In response, the team decided to print out images in full color and in 8.5 x 11 inches when possible in order to better evaluate whether they were of sufficiently high quality and whether the specific grouping met the criteria for a themed collection. Immediately after laying out the first group of images on the table, advantages of this approach became clear. First, it was relatively easy to tell when images were missing from a group, e.g., depictions of (male) supervisors in the Richmond shipyards during wartime ship production. Second, the team was able to quickly assess the "balance" in the collection among several dimensions, e.g., Caucasian women were mostly engaged in design, engineering, and inspection work, while women of color appeared more often in dangerous metalworking activities. Third, group discussion about viewing the images together often provided the basis for a narrative of the theme we sought to represent, and questions raised about the emerging narrative often suggested missing or underrepresented aspects or images in the collection. This questioning became a powerful "test" to assess whether a grouping of images might be considered a themed collection "Can you tell the story about X through these images?" Similarly, images were often sub-divided into smaller groups, illustrating different aspects of the theme itself and providing "sub-heads" of sorts to the collection.
Once the image components of a themed collection were settled upon, the writer began crafting notes to accompany the collection. These notes sought to broadly establish the context for the images and to briefly explain the contents of the collection. The team's working definition of a themed collection included some number of images and some text to provide "appropriate" context. The goal was to provide teachers, our primary audience, with enough preliminary and tentative context to assess the usefulness of the materials for teaching.
Initial drafts were quickly completed and circulated electronically to team members for review and editing. This proved a useful approach. The group's discussion, often captured in these drafts, was complemented by individuals' knowledge of the theme, her/his sense of important aspects, or corrections or amplifications based on research. These notes, suggestions, questions, and comments were included in the text document and sent back to the project manager to bring together in a single document, which was then returned to the writer for editing. A second draft of the document was produced and distributed to team members for review.
Bringing it together
Approximately two weeks after the initial grouping of images was presented, the written component was completed and both pieces were brought before the team. The image specialist laid out the revised set of images on the conference table, and the writer read the text of the notes, with team members pointing to various images and following the narrative. This process uncovered a handful of errors for example, an image that better depicted the subject replaced an earlier one described in the narrative. Viewing images in this manner closely resembled the way in which potential users might encounter the materials and assess their usefulness for teaching.The first two or three collections were developed using the following process: initial image selection, review and collation of images, draft and edit of contextual notes, and a "live" viewing and reading of images and notes during a team meeting. Additional themed collections were produced more quickly, with a handful of collections sometimes being developed in parallel. The team continued to focus on identifying themes teachers would use and exploring the possibility of developing them into themed collections. At times prompted by a discussion with a teacher, inspired by developments in current events, or by uncovering a rich sub-collection within CDL the team returned to the standards, or even to textbooks, to better assess the appropriateness of an evolving set of images as a themed collection. For example, it was difficult to find advertising images that might clearly reflect changes in cultural, aesthetic, and design values and artistic expression. And, though California is often considered to be at the forefront of civil rights movements gay and lesbian, women, African-American suitable images and documents were simply not represented in the existing digitized collections.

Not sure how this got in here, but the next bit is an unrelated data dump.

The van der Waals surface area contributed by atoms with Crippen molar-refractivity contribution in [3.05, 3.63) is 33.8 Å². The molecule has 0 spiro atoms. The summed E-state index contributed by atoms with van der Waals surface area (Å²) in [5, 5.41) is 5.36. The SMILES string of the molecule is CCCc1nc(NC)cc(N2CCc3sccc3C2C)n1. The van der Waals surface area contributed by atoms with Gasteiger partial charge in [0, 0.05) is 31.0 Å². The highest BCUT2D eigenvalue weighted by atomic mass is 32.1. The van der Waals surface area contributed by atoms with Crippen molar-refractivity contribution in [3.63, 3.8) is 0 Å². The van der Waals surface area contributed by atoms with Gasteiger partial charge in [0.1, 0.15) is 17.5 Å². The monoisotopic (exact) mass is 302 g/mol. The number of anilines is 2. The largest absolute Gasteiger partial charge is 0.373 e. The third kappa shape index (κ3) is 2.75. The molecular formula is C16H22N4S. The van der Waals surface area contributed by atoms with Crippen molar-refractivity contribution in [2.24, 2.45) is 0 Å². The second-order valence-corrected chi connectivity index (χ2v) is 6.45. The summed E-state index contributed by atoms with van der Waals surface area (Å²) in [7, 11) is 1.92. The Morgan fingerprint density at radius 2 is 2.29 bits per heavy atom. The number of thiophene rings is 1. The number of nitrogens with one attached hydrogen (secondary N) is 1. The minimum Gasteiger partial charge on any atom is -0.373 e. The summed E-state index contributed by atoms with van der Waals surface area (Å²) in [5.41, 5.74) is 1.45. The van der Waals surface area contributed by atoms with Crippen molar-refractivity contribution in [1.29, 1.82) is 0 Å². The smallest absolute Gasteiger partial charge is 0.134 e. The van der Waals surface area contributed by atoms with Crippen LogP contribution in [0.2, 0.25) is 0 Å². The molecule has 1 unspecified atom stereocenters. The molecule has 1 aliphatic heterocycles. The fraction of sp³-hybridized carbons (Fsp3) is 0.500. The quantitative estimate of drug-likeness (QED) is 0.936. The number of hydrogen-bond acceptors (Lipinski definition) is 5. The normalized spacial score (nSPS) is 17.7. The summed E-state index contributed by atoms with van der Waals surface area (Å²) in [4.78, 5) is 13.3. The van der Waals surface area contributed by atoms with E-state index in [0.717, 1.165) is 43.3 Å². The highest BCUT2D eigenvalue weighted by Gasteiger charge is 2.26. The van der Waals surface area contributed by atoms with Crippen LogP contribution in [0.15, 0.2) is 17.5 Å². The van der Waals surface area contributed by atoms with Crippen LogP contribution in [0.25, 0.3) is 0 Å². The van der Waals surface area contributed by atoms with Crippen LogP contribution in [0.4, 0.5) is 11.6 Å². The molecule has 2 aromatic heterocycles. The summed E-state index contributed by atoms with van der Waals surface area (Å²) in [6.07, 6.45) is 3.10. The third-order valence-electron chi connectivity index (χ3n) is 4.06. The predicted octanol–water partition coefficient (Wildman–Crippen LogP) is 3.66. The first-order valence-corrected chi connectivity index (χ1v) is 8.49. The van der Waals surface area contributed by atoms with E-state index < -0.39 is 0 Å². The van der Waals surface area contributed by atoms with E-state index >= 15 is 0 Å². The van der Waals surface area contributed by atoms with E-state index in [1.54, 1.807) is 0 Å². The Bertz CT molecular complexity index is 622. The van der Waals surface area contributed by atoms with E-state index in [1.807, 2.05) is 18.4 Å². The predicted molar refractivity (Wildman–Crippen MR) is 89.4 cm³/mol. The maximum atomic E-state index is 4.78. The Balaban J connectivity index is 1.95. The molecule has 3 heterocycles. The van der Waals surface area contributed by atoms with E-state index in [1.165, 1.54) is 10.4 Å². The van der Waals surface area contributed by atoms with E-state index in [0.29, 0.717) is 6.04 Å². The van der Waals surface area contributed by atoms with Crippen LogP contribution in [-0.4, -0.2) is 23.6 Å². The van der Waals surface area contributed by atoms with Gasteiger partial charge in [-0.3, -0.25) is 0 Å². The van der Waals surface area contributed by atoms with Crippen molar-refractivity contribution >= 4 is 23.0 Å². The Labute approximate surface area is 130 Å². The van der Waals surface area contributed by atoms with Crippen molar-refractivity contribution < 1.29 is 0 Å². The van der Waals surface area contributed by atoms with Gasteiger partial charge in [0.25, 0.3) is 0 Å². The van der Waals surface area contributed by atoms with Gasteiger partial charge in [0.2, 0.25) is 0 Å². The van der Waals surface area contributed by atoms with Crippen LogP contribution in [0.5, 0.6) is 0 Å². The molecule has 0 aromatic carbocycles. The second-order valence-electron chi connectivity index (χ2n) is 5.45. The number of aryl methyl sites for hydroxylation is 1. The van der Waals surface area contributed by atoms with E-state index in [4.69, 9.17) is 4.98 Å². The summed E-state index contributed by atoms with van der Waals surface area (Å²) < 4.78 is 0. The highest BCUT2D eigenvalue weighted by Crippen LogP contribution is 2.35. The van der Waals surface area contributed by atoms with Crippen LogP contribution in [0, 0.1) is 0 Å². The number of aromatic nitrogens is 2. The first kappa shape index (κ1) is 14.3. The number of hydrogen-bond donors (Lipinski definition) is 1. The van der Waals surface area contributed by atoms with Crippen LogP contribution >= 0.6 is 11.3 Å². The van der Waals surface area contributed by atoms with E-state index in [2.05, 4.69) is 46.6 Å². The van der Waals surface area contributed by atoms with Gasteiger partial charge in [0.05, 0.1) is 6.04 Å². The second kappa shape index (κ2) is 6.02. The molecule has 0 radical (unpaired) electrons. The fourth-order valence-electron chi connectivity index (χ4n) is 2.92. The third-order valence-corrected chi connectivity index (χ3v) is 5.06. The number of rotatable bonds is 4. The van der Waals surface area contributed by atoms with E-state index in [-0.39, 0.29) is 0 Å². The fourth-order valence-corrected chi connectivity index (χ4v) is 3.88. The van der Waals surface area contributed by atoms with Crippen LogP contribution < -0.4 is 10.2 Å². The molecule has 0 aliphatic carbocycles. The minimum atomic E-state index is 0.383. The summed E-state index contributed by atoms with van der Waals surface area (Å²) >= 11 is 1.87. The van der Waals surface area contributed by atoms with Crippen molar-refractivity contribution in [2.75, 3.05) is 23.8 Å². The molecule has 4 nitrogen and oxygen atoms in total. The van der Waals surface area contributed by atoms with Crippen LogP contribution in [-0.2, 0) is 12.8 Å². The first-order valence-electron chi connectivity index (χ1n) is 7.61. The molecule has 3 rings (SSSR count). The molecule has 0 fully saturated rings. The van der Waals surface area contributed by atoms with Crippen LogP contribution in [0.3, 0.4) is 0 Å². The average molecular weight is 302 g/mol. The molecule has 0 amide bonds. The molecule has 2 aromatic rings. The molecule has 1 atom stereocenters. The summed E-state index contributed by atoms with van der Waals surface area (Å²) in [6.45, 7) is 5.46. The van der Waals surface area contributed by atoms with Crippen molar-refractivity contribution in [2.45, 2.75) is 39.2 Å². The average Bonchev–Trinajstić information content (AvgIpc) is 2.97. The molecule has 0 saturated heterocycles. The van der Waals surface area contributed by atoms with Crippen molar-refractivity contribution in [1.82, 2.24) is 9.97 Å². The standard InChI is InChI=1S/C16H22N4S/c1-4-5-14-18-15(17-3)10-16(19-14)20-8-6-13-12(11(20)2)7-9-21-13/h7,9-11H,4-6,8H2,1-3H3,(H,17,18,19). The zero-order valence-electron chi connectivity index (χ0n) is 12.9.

Web Presentation of a Themed Collection
Part of the challenge of the themed collection project team was to determine how best to organize and present a themed collection in a website. In addition to conceptual questions about the optimum number of images or components to include in each themed collection, or the "context threshold" that provides sufficient information to adequately tie together objects without over-structuring them and limiting alternative interpretations and reusability, there were design questions about the method and manner of presenting information once conceptual questions were settled. Usability testing was conducted at Chico (California) High School with teachers recruited by one of the Advisory Board members. Teachers' input informed interface improvements. Below is an image of a mocked-up beta site, designed to make a single themed collection intuitively navigable and its information easily accessible.